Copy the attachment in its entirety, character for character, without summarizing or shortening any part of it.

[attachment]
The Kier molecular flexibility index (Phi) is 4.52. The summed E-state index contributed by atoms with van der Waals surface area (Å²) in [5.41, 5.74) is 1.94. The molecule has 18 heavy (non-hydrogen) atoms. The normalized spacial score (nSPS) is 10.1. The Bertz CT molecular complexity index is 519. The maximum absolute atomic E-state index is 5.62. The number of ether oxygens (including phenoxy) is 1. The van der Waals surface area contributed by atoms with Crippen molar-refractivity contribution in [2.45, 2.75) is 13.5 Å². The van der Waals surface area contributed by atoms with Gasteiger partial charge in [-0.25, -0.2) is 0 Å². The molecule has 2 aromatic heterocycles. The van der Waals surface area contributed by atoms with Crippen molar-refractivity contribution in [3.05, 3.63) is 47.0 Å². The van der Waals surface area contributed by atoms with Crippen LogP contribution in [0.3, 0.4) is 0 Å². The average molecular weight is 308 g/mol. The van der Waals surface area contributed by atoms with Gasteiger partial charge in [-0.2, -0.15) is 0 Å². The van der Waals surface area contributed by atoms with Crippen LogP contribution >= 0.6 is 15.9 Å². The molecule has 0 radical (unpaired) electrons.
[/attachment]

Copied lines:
The Kier molecular flexibility index (Phi) is 4.52. The summed E-state index contributed by atoms with van der Waals surface area (Å²) in [5.41, 5.74) is 1.94. The molecule has 18 heavy (non-hydrogen) atoms. The normalized spacial score (nSPS) is 10.1. The Bertz CT molecular complexity index is 519. The maximum absolute atomic E-state index is 5.62. The number of ether oxygens (including phenoxy) is 1. The van der Waals surface area contributed by atoms with Crippen molar-refractivity contribution in [2.45, 2.75) is 13.5 Å². The van der Waals surface area contributed by atoms with Gasteiger partial charge in [-0.25, -0.2) is 0 Å². The molecule has 2 aromatic heterocycles. The van der Waals surface area contributed by atoms with Crippen molar-refractivity contribution in [3.05, 3.63) is 47.0 Å². The van der Waals surface area contributed by atoms with Crippen LogP contribution in [0.3, 0.4) is 0 Å². The average molecular weight is 308 g/mol. The van der Waals surface area contributed by atoms with Gasteiger partial charge in [-0.2, -0.15) is 0 Å². The van der Waals surface area contributed by atoms with Crippen LogP contribution >= 0.6 is 15.9 Å². The molecule has 0 radical (unpaired) electrons.